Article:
Exercise: Focal lengths

In this exercise  the aim was to appreciate the effect of changing lenses from one focal length to another. Using a favourite subject of mine, the BT tower in London (formerly known as the Post Office Tower), I found a spot (Goodge Street) where an area of demolition has (as of December 2011) opened up a relatively clear view of the tower.

I shot first at 50mm with my prime lens, this allowed me to see most of the visible tower.

Moving next to a 24mm wide angle, obviously the field of view has been significantly broadened although the shot was taken from exactly the same position on the side of the road and at the same height.

Finally at the other end of the spectrum is this shot at 210mm, although I had a potential 300mm range I wanted to keep all the tower in shot although obviously I’ve had to make a choice and select a part of the tower as at this focal length you couldn’t frame more than you can see here.

This exercise acted as a great reminder that the lenses I have give a massive opportunity to vary the composition of a shot by simply using the focal length.

Exercise: A sequence of composition

In this exercise the task was to pick a situation involving people and record the scene from the moment it first caught my attention through to the final best image. This runs contrary to my (and I’m sure most peoples) approach of working out the best shot and then taking it only when everything seems right.

I decided to go somewhere where there was likely to be people related activity, Covent Garden in London always comes to mind in this situation and you can never be sure quite what you are going to see. I arrived to find an act already part way into a ‘show’ and proceeded to record what I saw from the moment I arrived.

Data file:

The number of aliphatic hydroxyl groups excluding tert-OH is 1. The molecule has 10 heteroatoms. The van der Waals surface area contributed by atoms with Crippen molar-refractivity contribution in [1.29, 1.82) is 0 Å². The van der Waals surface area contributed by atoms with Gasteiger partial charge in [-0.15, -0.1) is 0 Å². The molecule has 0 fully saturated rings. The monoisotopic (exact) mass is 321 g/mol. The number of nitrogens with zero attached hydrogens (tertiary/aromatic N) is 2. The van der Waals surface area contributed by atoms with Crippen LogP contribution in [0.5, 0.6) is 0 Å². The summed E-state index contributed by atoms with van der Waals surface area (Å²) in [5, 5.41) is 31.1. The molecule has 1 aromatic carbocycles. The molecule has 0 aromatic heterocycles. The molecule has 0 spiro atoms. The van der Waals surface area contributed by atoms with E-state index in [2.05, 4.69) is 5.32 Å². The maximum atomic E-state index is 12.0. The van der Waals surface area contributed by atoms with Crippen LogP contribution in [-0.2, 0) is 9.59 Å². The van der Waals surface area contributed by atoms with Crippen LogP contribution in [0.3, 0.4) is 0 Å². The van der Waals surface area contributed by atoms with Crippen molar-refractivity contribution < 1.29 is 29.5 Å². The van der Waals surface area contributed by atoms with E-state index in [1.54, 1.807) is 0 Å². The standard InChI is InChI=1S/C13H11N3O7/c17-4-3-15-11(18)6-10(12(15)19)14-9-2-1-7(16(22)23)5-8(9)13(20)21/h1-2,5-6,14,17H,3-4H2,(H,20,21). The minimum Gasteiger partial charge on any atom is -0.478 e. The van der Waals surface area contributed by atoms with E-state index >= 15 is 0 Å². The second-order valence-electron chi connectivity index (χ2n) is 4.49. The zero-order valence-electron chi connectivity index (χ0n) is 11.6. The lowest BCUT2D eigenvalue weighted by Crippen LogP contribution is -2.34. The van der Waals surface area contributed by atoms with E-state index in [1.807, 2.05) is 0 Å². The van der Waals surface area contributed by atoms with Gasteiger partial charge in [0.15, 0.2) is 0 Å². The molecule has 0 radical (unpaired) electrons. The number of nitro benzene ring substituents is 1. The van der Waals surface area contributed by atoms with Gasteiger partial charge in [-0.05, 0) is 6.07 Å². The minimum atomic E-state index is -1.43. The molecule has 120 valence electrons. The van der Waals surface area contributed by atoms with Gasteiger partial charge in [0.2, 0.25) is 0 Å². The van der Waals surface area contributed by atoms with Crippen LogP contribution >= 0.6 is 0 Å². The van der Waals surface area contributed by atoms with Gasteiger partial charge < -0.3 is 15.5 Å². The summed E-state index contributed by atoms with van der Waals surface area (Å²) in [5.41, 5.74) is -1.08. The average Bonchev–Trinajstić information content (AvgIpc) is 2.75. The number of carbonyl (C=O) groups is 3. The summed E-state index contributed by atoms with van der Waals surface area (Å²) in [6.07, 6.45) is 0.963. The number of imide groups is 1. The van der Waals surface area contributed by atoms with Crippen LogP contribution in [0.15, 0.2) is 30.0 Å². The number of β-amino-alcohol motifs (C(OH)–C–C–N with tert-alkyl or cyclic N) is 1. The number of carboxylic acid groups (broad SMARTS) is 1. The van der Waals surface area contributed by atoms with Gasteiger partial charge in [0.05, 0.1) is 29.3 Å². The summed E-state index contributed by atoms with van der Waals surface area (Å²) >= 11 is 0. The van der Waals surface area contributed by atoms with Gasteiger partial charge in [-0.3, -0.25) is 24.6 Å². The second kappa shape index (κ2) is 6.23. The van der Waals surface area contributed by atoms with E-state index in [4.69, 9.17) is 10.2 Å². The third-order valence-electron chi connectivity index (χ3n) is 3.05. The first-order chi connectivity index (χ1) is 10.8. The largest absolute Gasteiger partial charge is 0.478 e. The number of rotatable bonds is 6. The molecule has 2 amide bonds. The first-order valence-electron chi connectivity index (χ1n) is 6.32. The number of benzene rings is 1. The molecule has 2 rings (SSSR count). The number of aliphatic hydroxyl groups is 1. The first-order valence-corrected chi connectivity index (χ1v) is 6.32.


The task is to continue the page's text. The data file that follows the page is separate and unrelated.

As I arrived, a complicated conversation was taking place between the street performer and a small German child, picked out of the audience to operate the music but with apparently no command of English. I started with my 18-55mm lens, trying to capture the whole scene although in retrospect I wasn’t focusing on anything particularly to grab attention.

In this shot I went a bit closer, the situation wasn’t improving and I actually quite liked the ever so slightly tighter framing emphasising the communications gap between the parties, emphasised by the street performer’s facial expression and body language.

I moved location in the crowd and went to portrait to capture the unicycle, this shot wasn’t the best as the street performer is slightly cut out.

Still with my 18-55mm lens but now with music controller and performer now working in harmony, the show could begin and I framed them together as a result.

I began to realise that this show wasn’t about the stunt, it was all about the character of the street performer so I went to my 70-300mm zoom as with the crowd growing, I wanted to be able to get closer. This shot is probably one of my favourites of all of them as I liked the crowd looking on, slightly softened by a shallow depth of field and the smiling performer sharpely in focus.

The street performer began an extended routine of getting undressed for the eventual act, I zoomed out to get all of him in frame.

A slightly tighter show, I did wonder in retrospect whether going even tighter for just the lower half of the body would of been funnier.

The street performer pulled from the crowd a ‘volunteer wife’ to hold his machetes! I slowed the shutter slightly as I wanted to get a bit of sense of his constant and manic movement (hence the blurred feet). There was so much going on at this stage I switched back to the 18-55mm lens when a gap in the crowd allowed me to get closer to the action.

I decided to go back to the zoom, the character continued to be the key focus providing the interest. It was clear at this stage the actual circus stunt (juggling machetes on a unicycle) was indeed a very small part of the show. This is my favouite shot, grabbing the street actor with those mad wild eyes.